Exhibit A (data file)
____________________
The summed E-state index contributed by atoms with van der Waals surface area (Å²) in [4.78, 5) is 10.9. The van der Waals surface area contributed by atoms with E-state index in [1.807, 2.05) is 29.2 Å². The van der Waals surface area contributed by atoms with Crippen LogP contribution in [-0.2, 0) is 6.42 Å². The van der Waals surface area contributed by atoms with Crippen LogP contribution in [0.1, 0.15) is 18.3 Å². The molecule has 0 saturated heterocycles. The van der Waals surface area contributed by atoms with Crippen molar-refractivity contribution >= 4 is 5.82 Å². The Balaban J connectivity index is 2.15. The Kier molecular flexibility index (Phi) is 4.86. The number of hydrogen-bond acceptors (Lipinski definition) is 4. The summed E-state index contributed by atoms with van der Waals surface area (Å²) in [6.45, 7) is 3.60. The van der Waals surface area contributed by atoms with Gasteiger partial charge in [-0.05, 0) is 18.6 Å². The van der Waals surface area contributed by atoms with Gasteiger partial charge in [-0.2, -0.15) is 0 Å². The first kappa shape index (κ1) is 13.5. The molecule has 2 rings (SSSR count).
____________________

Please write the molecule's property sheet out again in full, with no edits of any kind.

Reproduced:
The summed E-state index contributed by atoms with van der Waals surface area (Å²) in [4.78, 5) is 10.9. The van der Waals surface area contributed by atoms with E-state index in [1.807, 2.05) is 29.2 Å². The van der Waals surface area contributed by atoms with Crippen LogP contribution in [-0.2, 0) is 6.42 Å². The van der Waals surface area contributed by atoms with Crippen LogP contribution in [0.1, 0.15) is 18.3 Å². The molecule has 0 saturated heterocycles. The van der Waals surface area contributed by atoms with Crippen molar-refractivity contribution >= 4 is 5.82 Å². The Balaban J connectivity index is 2.15. The Kier molecular flexibility index (Phi) is 4.86. The number of hydrogen-bond acceptors (Lipinski definition) is 4. The summed E-state index contributed by atoms with van der Waals surface area (Å²) in [6.45, 7) is 3.60. The van der Waals surface area contributed by atoms with Gasteiger partial charge in [-0.05, 0) is 18.6 Å². The van der Waals surface area contributed by atoms with Gasteiger partial charge in [-0.2, -0.15) is 0 Å². The first kappa shape index (κ1) is 13.5. The molecule has 2 rings (SSSR count).